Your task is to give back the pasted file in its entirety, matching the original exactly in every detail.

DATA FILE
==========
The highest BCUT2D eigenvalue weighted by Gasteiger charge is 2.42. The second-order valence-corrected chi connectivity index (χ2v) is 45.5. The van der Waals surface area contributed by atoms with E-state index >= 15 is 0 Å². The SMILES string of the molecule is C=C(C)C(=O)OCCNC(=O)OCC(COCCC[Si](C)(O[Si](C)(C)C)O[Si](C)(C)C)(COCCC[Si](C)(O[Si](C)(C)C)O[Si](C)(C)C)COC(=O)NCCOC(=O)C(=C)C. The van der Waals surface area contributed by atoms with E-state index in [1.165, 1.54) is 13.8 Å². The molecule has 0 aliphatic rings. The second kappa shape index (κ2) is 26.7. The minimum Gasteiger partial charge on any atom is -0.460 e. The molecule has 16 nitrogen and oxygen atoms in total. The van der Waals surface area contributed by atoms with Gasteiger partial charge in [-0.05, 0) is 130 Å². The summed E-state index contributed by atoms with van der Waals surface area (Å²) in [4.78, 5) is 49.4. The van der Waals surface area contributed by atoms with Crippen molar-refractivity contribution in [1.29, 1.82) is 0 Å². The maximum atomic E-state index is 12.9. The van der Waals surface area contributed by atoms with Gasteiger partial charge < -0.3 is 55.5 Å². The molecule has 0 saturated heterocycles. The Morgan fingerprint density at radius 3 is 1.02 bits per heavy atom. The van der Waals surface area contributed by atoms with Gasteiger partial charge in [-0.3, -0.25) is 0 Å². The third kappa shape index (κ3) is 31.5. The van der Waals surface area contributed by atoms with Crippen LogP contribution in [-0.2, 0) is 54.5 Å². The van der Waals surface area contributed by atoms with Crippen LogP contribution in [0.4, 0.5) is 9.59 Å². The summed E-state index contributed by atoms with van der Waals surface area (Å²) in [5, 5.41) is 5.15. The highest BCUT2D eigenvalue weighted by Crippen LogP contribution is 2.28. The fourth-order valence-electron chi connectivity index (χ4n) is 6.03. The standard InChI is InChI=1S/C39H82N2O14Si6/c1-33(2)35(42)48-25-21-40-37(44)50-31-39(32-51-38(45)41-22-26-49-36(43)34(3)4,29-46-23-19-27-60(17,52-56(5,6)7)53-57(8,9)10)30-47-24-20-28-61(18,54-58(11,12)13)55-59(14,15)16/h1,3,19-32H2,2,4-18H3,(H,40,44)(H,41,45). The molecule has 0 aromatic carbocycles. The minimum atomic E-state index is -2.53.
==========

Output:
The highest BCUT2D eigenvalue weighted by Gasteiger charge is 2.42. The second-order valence-corrected chi connectivity index (χ2v) is 45.5. The van der Waals surface area contributed by atoms with E-state index >= 15 is 0 Å². The SMILES string of the molecule is C=C(C)C(=O)OCCNC(=O)OCC(COCCC[Si](C)(O[Si](C)(C)C)O[Si](C)(C)C)(COCCC[Si](C)(O[Si](C)(C)C)O[Si](C)(C)C)COC(=O)NCCOC(=O)C(=C)C. The van der Waals surface area contributed by atoms with E-state index in [1.165, 1.54) is 13.8 Å². The molecule has 0 aliphatic rings. The second kappa shape index (κ2) is 26.7. The minimum Gasteiger partial charge on any atom is -0.460 e. The molecule has 16 nitrogen and oxygen atoms in total. The van der Waals surface area contributed by atoms with Gasteiger partial charge in [-0.05, 0) is 130 Å². The summed E-state index contributed by atoms with van der Waals surface area (Å²) in [4.78, 5) is 49.4. The van der Waals surface area contributed by atoms with Crippen molar-refractivity contribution in [1.29, 1.82) is 0 Å². The maximum atomic E-state index is 12.9. The van der Waals surface area contributed by atoms with Gasteiger partial charge < -0.3 is 55.5 Å². The molecule has 0 saturated heterocycles. The Morgan fingerprint density at radius 3 is 1.02 bits per heavy atom. The van der Waals surface area contributed by atoms with Gasteiger partial charge in [-0.3, -0.25) is 0 Å². The third kappa shape index (κ3) is 31.5. The van der Waals surface area contributed by atoms with Crippen LogP contribution in [-0.2, 0) is 54.5 Å². The van der Waals surface area contributed by atoms with Crippen LogP contribution in [0.4, 0.5) is 9.59 Å². The summed E-state index contributed by atoms with van der Waals surface area (Å²) in [5, 5.41) is 5.15. The highest BCUT2D eigenvalue weighted by Crippen LogP contribution is 2.28. The fourth-order valence-electron chi connectivity index (χ4n) is 6.03. The standard InChI is InChI=1S/C39H82N2O14Si6/c1-33(2)35(42)48-25-21-40-37(44)50-31-39(32-51-38(45)41-22-26-49-36(43)34(3)4,29-46-23-19-27-60(17,52-56(5,6)7)53-57(8,9)10)30-47-24-20-28-61(18,54-58(11,12)13)55-59(14,15)16/h1,3,19-32H2,2,4-18H3,(H,40,44)(H,41,45). The molecule has 0 aromatic carbocycles. The minimum atomic E-state index is -2.53.